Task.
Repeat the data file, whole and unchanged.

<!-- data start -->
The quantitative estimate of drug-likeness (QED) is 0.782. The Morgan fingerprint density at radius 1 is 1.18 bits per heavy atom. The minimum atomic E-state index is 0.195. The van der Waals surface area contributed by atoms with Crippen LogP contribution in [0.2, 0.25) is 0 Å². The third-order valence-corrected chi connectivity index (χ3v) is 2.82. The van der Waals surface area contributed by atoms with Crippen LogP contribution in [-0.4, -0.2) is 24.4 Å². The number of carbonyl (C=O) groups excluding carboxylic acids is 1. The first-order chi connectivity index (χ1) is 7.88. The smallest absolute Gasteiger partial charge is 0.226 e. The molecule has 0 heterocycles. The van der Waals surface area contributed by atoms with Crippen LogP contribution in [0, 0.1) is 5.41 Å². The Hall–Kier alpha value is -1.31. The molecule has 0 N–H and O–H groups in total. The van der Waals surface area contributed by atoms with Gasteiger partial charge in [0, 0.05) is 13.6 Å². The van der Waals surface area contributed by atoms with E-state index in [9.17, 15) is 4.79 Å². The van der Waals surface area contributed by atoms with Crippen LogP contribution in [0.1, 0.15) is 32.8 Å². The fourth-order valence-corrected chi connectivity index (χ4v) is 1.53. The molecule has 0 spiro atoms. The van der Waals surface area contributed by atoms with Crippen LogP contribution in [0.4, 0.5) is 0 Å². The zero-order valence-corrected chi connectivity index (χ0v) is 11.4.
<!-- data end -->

The quantitative estimate of drug-likeness (QED) is 0.782. The Morgan fingerprint density at radius 1 is 1.18 bits per heavy atom. The minimum atomic E-state index is 0.195. The van der Waals surface area contributed by atoms with Crippen LogP contribution in [0.2, 0.25) is 0 Å². The third-order valence-corrected chi connectivity index (χ3v) is 2.82. The van der Waals surface area contributed by atoms with Crippen LogP contribution in [-0.4, -0.2) is 24.4 Å². The number of carbonyl (C=O) groups excluding carboxylic acids is 1. The first-order chi connectivity index (χ1) is 7.88. The smallest absolute Gasteiger partial charge is 0.226 e. The molecule has 0 heterocycles. The van der Waals surface area contributed by atoms with Crippen LogP contribution in [0, 0.1) is 5.41 Å². The Hall–Kier alpha value is -1.31. The molecule has 0 N–H and O–H groups in total. The van der Waals surface area contributed by atoms with Gasteiger partial charge in [0, 0.05) is 13.6 Å². The van der Waals surface area contributed by atoms with E-state index in [9.17, 15) is 4.79 Å². The van der Waals surface area contributed by atoms with Crippen LogP contribution in [0.1, 0.15) is 32.8 Å². The fourth-order valence-corrected chi connectivity index (χ4v) is 1.53. The molecule has 0 spiro atoms. The van der Waals surface area contributed by atoms with Crippen LogP contribution in [0.4, 0.5) is 0 Å². The zero-order valence-corrected chi connectivity index (χ0v) is 11.4.